Sunday, March 24, 2013

A Dream Deferred?

I'm somewhat ashamed to admit it, but I used to kind of look down on my theatre friends who"gave up" on their theatrical dreams to pursue other employment.  I used to silently judge them and think how sad it was that they stopped acting or costuming or directing or what-have-you to go into banking or bar-tending or teaching or to be a housewife or whatever.

Some of these friends really could have gone far in their theatrical careers, I feel, and I always thought it unfortunate that those talents were not being shared they way I felt they should have been.  Some probably made the right choice to pursue other careers.  And some still are active in nonprofessional theatrical pursuits, which still made me a little sad because I feel they could have had successful professional careers.

I have had a very successful acting career, and acting has always been a huge part of my life.  However, I feel like some of my regular employment is drying up.  With our selling Mom's house, I can no longer live there when I'm in Utah.  One of the companies for which I most consistently work will not be able to afford to house me; the other will not likely house me either (not to mention that there is a new artistic director, and I feel I am being "phased out" somewhat).

I've also missed Jonah terribly while I've been away from him, and the longer I've been home with him, the more I just want to stay home.

And frankly, at my age (I'm only 42 (well, I will be in 3 days), but I'm not getting any younger), I'm just tired of the instability of my career; I'm tired of constantly hustling for a job; musicals are getting harder to do because my body and voice are not in the shape they once were; and union jobs seem to be getting harder to find.

I've recently been hired as a glorified usher for a theater that is part of a rather large corporation.  While it is an ushering job, there is a bit of acting and improvisation involved as i will be playing a sort of character that gets the audience in the mood for the show. It won't be the same as being on stage, but I'm actually looking forward to it.

I had an orientation meeting on Thursday to learn about company policy and their mission statement and take a tour of the property, etc.  I have to say, I'm actually quite excited.  The job starts out as an on call position, but has the potential to turn into a permanent position by the summer, hopefully.

When I hear about all the benefits that come with the job once it becomes a full-time position, it kinds of excites me.  Some of these benefits I admittedly do already receive because I belong to Actors' Equity, but it will be nice to have a more permanent, stable job that provides similar benefits.  Some of the benefits include really good health insurance, enrollment in a 401(k), life insurance, a paid day off to get a doctor's check up, pension, free counseling if needed, fitness classes, discounts at stores and eating places on the property, educational assistance, one free meal per shift, paid time off and vacation pay, among others.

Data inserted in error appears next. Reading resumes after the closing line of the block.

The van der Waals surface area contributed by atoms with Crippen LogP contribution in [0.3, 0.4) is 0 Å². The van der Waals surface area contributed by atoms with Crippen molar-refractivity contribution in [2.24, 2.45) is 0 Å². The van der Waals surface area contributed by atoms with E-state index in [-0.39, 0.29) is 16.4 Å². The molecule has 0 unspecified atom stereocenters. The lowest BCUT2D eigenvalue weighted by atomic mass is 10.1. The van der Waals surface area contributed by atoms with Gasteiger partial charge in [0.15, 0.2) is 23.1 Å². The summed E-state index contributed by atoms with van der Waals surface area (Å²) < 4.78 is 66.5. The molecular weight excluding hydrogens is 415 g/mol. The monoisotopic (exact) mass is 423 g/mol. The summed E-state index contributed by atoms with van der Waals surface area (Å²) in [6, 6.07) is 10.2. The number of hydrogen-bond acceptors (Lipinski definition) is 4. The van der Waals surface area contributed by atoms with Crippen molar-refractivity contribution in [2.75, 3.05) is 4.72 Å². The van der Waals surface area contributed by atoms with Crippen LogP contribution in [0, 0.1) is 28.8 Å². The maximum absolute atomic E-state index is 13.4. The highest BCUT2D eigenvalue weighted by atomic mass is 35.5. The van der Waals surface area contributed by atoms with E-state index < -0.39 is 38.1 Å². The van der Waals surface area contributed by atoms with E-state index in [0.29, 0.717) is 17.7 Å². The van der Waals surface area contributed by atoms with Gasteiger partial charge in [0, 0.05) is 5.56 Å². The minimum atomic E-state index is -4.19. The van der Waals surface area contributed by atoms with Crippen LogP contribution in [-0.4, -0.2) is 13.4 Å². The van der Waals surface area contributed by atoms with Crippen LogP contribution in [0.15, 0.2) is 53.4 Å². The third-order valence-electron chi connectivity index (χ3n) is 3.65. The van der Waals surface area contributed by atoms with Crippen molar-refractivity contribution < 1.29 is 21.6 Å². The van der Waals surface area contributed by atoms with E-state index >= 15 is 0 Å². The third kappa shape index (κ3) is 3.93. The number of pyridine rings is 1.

I like the attitude and philosophies of this particular company (at least in theory; I'll wait until I've actually worked for them for a while to make a final judgment), and thus far, everyone has been extremely welcoming and warm.  It's been a great first impression.

Even though, it's an on-call job, I'm currently going through orientation and training, both of which will be paid for, so that will be nice.  And while maybe it's not the acting job I dream of, I do think it will be a job I enjoy doing, and I'm looking forward to it and am even seriously considering taking a hiatus from full-time acting to perhaps do this job for a while.  I long for something stable, secure, and close to home, and maybe this job will provide that.

I never thought I'd want to take a break from full-time acting, but that's the way I'm feeling right now.  I've had a great run, and if my acting career were to stop right now, I'd feel enormously blessed and fortunate to have done all I've done as an actor.  I don't anticipate that I'm giving up acting forever.  And who knows if I will find this new job satisfying.  Perhaps a year from now I will yearn to be on stage again.  But for now, I think I'm looking forward to this.

Part of me, of course, thinks, "Am I giving up on my dreams?"  I don't really feel like I am.  I just feel like I'm trying to be smart and responsible.  I'm tired of the constant grind of looking for work and losing work.  I'm getting too old for it.

What's interesting is that Jonah is kind of in an opposite place.  After nearly ten years of working as a dresser of actors, Jonah longs to do something more creative and artistic; something that is more in line with what he's always longed to do.  It will be interesting to see where our careers go from here.

1 comment:

LCannon said...

Roland had looked into acting at one time - ended up a salesman and so still does "act" for a living. But the real estate feast or famine (mostly famine was greatly killing us. So now we have a steady income - well, sort of - more secure than before.

I still think book publishers and authors are missing out by not snagging you up for audiobooks. I think you would do especially well at children's - and everytime I've gotten an audiobook (with just a few exceptions) I wished it was your voice that was telling the story.